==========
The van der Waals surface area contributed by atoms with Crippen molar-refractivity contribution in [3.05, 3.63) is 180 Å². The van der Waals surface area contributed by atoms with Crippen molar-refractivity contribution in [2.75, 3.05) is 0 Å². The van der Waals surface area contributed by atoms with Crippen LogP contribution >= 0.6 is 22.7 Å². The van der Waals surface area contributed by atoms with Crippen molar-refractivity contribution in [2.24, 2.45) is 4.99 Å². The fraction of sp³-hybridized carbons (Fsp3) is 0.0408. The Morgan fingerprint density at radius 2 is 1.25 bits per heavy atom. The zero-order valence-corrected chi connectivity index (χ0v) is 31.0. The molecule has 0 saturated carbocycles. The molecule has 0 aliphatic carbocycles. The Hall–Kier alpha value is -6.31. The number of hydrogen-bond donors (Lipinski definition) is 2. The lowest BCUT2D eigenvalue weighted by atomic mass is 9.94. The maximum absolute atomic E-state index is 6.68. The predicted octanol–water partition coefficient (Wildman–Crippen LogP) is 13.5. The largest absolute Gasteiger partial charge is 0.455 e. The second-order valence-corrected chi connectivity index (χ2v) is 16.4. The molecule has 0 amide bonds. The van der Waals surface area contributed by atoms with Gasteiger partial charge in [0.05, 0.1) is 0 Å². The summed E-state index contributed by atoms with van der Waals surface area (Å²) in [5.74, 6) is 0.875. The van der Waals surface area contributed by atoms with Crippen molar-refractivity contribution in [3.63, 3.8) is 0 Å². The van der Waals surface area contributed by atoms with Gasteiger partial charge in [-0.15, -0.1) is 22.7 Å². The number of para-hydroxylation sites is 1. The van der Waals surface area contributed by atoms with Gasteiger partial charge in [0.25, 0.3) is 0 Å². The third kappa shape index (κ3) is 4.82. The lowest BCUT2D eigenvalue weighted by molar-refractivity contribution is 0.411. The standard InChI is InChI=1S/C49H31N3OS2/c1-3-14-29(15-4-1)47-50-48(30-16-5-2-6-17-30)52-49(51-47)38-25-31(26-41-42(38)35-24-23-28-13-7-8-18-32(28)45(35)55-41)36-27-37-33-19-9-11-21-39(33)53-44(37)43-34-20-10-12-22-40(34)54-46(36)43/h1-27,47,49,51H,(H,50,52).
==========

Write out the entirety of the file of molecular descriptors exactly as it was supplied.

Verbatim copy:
The van der Waals surface area contributed by atoms with Crippen molar-refractivity contribution in [3.05, 3.63) is 180 Å². The van der Waals surface area contributed by atoms with Crippen molar-refractivity contribution in [2.75, 3.05) is 0 Å². The van der Waals surface area contributed by atoms with Crippen LogP contribution >= 0.6 is 22.7 Å². The van der Waals surface area contributed by atoms with Crippen molar-refractivity contribution in [2.24, 2.45) is 4.99 Å². The fraction of sp³-hybridized carbons (Fsp3) is 0.0408. The Morgan fingerprint density at radius 2 is 1.25 bits per heavy atom. The zero-order valence-corrected chi connectivity index (χ0v) is 31.0. The molecule has 0 saturated carbocycles. The molecule has 0 aliphatic carbocycles. The Hall–Kier alpha value is -6.31. The number of hydrogen-bond donors (Lipinski definition) is 2. The lowest BCUT2D eigenvalue weighted by atomic mass is 9.94. The maximum absolute atomic E-state index is 6.68. The predicted octanol–water partition coefficient (Wildman–Crippen LogP) is 13.5. The largest absolute Gasteiger partial charge is 0.455 e. The second-order valence-corrected chi connectivity index (χ2v) is 16.4. The molecule has 0 amide bonds. The van der Waals surface area contributed by atoms with Gasteiger partial charge in [0.05, 0.1) is 0 Å². The summed E-state index contributed by atoms with van der Waals surface area (Å²) in [5.74, 6) is 0.875. The van der Waals surface area contributed by atoms with Crippen molar-refractivity contribution in [3.63, 3.8) is 0 Å². The van der Waals surface area contributed by atoms with Gasteiger partial charge in [-0.15, -0.1) is 22.7 Å². The number of para-hydroxylation sites is 1. The van der Waals surface area contributed by atoms with Gasteiger partial charge in [0.25, 0.3) is 0 Å². The third kappa shape index (κ3) is 4.82. The lowest BCUT2D eigenvalue weighted by molar-refractivity contribution is 0.411. The standard InChI is InChI=1S/C49H31N3OS2/c1-3-14-29(15-4-1)47-50-48(30-16-5-2-6-17-30)52-49(51-47)38-25-31(26-41-42(38)35-24-23-28-13-7-8-18-32(28)45(35)55-41)36-27-37-33-19-9-11-21-39(33)53-44(37)43-34-20-10-12-22-40(34)54-46(36)43/h1-27,47,49,51H,(H,50,52).